We eventually learn that the Strangers are aliens who have kidnapped all the characters from Earth and relocated them on a floating lab in the middle of the cosmos. The Strangers, like aliens since time immemorial, need to take over our bodies and our planet. These noncorporeal creatures are temporarily occupying human corpses -- hence their pasty, emaciated forms -- but they look forward to moving into some real bodies.
First, though, they have to find out what this soul thing is that makes us tick. So they've created an unreal city from an amalgam of their victims' memories. (This pretty much absolves the images of any complaints of being too derivative: The plot requires that they be derivative.) And every night, they put all the humans to sleep and sneak around extracting people's memories from their brains and injecting them into other people. (They also redesign the city to match the new memory configurations -- which provides an excuse for some really great morphing effects.) By comparing how different people behave when equipped with the same identities and memories, they hope to cancel out other factors and zero in on the pure essence of being human.
Dark City is full of provocative concepts, but, like most films that attack such metaphysical concerns head-on, things have become a tad too jumbled by the end to be altogether satisfying. It's a problem built into the subject matter. In truth, even Dick's books often felt like cheats at the end. To build a plot around inherently unsolvable questions is to paint oneself into a corner.
The performances are a mixed bag, although their weak points, like the film's derivative visual elements, are almost mandated by the story itself. That is, we never really get a handle on anybody's personality, since there are, by definition, no real personalities to get a handle on. Murdoch may or may not even be Murdoch.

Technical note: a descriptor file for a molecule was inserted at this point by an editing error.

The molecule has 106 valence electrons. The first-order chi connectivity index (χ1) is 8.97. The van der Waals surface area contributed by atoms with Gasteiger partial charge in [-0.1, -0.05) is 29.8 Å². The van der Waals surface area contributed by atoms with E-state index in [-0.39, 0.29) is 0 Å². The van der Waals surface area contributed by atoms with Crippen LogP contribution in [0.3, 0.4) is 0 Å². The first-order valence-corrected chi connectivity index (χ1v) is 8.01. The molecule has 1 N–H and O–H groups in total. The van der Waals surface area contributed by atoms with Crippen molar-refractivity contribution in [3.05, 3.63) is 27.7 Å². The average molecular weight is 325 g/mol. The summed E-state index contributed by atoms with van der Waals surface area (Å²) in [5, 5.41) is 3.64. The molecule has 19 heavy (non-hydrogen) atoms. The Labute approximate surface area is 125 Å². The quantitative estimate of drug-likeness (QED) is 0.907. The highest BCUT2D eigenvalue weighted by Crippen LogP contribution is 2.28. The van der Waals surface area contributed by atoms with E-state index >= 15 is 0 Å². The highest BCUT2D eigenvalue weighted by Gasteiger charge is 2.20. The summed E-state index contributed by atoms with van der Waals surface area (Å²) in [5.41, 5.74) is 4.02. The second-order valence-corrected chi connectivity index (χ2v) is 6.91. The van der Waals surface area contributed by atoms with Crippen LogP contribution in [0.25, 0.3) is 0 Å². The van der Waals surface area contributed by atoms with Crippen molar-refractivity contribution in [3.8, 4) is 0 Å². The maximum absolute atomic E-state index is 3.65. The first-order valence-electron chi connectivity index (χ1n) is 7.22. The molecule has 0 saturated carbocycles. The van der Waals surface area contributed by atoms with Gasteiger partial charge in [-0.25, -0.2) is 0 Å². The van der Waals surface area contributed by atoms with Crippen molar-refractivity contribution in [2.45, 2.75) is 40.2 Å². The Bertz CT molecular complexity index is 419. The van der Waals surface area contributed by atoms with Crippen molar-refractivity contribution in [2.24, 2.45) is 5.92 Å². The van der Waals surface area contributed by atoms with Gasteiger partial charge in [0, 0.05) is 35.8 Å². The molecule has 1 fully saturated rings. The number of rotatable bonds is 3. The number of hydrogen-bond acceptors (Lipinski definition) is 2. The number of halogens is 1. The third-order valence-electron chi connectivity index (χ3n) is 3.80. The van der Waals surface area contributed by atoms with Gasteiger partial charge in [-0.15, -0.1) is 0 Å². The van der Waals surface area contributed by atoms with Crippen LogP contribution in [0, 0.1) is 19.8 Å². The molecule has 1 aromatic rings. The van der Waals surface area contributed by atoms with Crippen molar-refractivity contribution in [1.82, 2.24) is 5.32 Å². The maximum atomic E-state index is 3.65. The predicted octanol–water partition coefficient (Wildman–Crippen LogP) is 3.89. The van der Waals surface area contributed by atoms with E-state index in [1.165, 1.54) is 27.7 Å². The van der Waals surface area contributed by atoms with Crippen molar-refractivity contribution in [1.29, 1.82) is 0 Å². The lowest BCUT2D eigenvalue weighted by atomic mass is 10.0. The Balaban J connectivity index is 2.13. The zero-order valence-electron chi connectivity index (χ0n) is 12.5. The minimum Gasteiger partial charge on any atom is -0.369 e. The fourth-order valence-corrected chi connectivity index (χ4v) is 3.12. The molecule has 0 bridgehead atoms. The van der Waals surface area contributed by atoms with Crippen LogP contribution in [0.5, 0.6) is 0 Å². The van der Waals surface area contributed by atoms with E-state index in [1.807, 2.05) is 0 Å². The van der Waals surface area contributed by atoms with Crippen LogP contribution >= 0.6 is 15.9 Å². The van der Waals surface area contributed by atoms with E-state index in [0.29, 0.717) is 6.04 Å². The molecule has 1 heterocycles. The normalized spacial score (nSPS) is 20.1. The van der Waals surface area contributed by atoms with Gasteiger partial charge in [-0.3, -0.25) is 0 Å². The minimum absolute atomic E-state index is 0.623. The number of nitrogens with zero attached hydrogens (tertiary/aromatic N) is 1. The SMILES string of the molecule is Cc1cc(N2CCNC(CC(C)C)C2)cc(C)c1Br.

The one character whose function in the story suggests a true identity is Schreber, who could have provided a surer foothold for audience identification. But either Proyas or Sutherland (or both) made the odd decision to have Schreber be the least real character of all. It's hardly the actor's best work: Schreber limps around with a twisted face, an accent and an unnatural, contraction-free mode of speech, like some kind of over-the-top amalgam of Peter Lorre, Oskar Homolka and Dwight Frye in a grade-Z horror movie. It's not clear whether the portrayal is supposed to be funny, but funny it is.
This all said, Dark City is immensely entertaining, as well as visually dazzling; the film's look is something like The Crow, but even more imaginative. Proyas has obviously looked long and hard at a wide range of foreign films, most obviously City of Lost Children and Zentropa. He's assimilated their influences into his own idiosyncratic version of an American-style noir.
Directed by Alex Proyas. With Rufus Sewell, William Hurt, Kiefer Sutherland, Jennifer Connelly, Richard O'Brien, Colin Friels and Ian Richardson.
Get the This Week's Top Stories Newsletter
Every week we collect the latest news, music and arts stories — along with film and food reviews and the best things to do this week — so that you’ll never miss Houston Press' biggest stories.